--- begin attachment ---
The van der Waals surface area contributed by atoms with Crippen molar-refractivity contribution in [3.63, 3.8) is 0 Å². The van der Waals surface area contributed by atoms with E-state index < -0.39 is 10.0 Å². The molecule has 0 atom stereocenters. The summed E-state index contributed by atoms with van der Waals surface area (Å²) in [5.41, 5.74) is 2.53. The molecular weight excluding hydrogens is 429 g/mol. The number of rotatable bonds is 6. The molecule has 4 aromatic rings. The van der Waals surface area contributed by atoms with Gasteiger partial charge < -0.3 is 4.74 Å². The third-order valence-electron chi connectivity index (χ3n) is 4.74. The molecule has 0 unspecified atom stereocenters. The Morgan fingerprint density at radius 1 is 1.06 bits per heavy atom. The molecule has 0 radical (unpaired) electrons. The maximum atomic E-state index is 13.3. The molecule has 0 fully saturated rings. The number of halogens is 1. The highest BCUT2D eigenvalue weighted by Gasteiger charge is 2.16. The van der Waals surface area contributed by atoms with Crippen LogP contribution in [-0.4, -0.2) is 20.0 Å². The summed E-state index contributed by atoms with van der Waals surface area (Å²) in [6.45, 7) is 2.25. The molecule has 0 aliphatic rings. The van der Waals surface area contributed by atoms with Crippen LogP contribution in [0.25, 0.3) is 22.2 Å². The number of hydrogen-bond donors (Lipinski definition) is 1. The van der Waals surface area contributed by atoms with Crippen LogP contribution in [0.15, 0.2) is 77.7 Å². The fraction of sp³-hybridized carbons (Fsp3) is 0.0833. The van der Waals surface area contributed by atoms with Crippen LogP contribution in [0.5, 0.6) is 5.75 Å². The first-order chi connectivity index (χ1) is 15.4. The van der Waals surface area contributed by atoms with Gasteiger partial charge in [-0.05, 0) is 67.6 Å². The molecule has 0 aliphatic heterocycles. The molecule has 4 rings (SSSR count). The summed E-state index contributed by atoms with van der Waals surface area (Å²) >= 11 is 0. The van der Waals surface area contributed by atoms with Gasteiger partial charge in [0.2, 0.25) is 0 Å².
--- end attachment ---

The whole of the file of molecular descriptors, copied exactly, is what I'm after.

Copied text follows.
The van der Waals surface area contributed by atoms with Crippen molar-refractivity contribution in [3.63, 3.8) is 0 Å². The van der Waals surface area contributed by atoms with E-state index < -0.39 is 10.0 Å². The molecule has 0 atom stereocenters. The summed E-state index contributed by atoms with van der Waals surface area (Å²) in [5.41, 5.74) is 2.53. The molecular weight excluding hydrogens is 429 g/mol. The number of rotatable bonds is 6. The molecule has 4 aromatic rings. The van der Waals surface area contributed by atoms with Gasteiger partial charge < -0.3 is 4.74 Å². The third-order valence-electron chi connectivity index (χ3n) is 4.74. The molecule has 0 unspecified atom stereocenters. The Morgan fingerprint density at radius 1 is 1.06 bits per heavy atom. The molecule has 0 radical (unpaired) electrons. The maximum atomic E-state index is 13.3. The molecule has 0 fully saturated rings. The number of halogens is 1. The highest BCUT2D eigenvalue weighted by Gasteiger charge is 2.16. The van der Waals surface area contributed by atoms with Crippen LogP contribution in [-0.4, -0.2) is 20.0 Å². The summed E-state index contributed by atoms with van der Waals surface area (Å²) in [6.45, 7) is 2.25. The molecule has 0 aliphatic rings. The van der Waals surface area contributed by atoms with Crippen LogP contribution in [0.25, 0.3) is 22.2 Å². The number of hydrogen-bond donors (Lipinski definition) is 1. The van der Waals surface area contributed by atoms with Crippen LogP contribution in [0.15, 0.2) is 77.7 Å². The fraction of sp³-hybridized carbons (Fsp3) is 0.0833. The van der Waals surface area contributed by atoms with Crippen LogP contribution in [0.5, 0.6) is 5.75 Å². The first-order chi connectivity index (χ1) is 15.4. The van der Waals surface area contributed by atoms with Gasteiger partial charge in [-0.05, 0) is 67.6 Å². The molecule has 0 aliphatic heterocycles. The molecule has 4 rings (SSSR count). The summed E-state index contributed by atoms with van der Waals surface area (Å²) >= 11 is 0. The van der Waals surface area contributed by atoms with Gasteiger partial charge in [0.2, 0.25) is 0 Å².